Using a particle accelerator to understand supernovas


Researchers want to decipher some supernova mysteries through an experiment carried out on the GANIL particle accelerator (acronym for Grand Accélérateur National d’Ions Lourds), located in Caen, a city in France.

The team responsible for the research also hopes to better understand the role of neutrinos (popularly known as “ghost particles”) in the evolution of these explosive stars.

These particles are not affected by magnetic fields and have high volatility. Although they are poorly understood by science, it is already known that they have many similarities with electrons, except for the fact that they are smaller and have no electrical charge.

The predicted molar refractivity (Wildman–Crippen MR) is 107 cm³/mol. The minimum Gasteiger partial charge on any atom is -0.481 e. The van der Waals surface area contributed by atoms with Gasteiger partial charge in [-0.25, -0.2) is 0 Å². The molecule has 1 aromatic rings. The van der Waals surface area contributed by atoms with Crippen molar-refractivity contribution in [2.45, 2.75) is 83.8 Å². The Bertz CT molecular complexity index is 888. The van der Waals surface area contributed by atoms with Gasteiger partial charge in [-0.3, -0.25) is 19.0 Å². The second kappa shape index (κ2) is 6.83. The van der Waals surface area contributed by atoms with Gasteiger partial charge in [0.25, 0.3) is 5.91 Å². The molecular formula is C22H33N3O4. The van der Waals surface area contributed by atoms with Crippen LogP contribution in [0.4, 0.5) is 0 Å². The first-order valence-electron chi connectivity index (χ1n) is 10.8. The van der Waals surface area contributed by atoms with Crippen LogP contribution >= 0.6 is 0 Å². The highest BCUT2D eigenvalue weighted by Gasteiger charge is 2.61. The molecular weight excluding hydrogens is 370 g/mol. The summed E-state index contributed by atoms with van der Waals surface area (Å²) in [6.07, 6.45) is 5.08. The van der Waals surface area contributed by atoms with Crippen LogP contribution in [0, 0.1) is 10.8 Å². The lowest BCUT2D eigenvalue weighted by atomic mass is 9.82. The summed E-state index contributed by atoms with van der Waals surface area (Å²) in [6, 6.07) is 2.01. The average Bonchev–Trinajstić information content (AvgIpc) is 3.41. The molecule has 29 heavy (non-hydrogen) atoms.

The role of neutrinos in supernovae

To understand supernovae, which are collapsing stars, you need more information about neutrinos. That’s because the pressure on the star before the explosion causes a combination of protons and electrons, which releases a large amount of protons and neutrinos.

Although science already knows that 99% of the energy emitted by a supernova is in the form of phantom particles, which are responsible for driving the explosion typical of this process, there are still many doubts.

Through the particle accelerator GANIL, scientists intend to discover the exact role of these particles in this process and what really happens inside the star.


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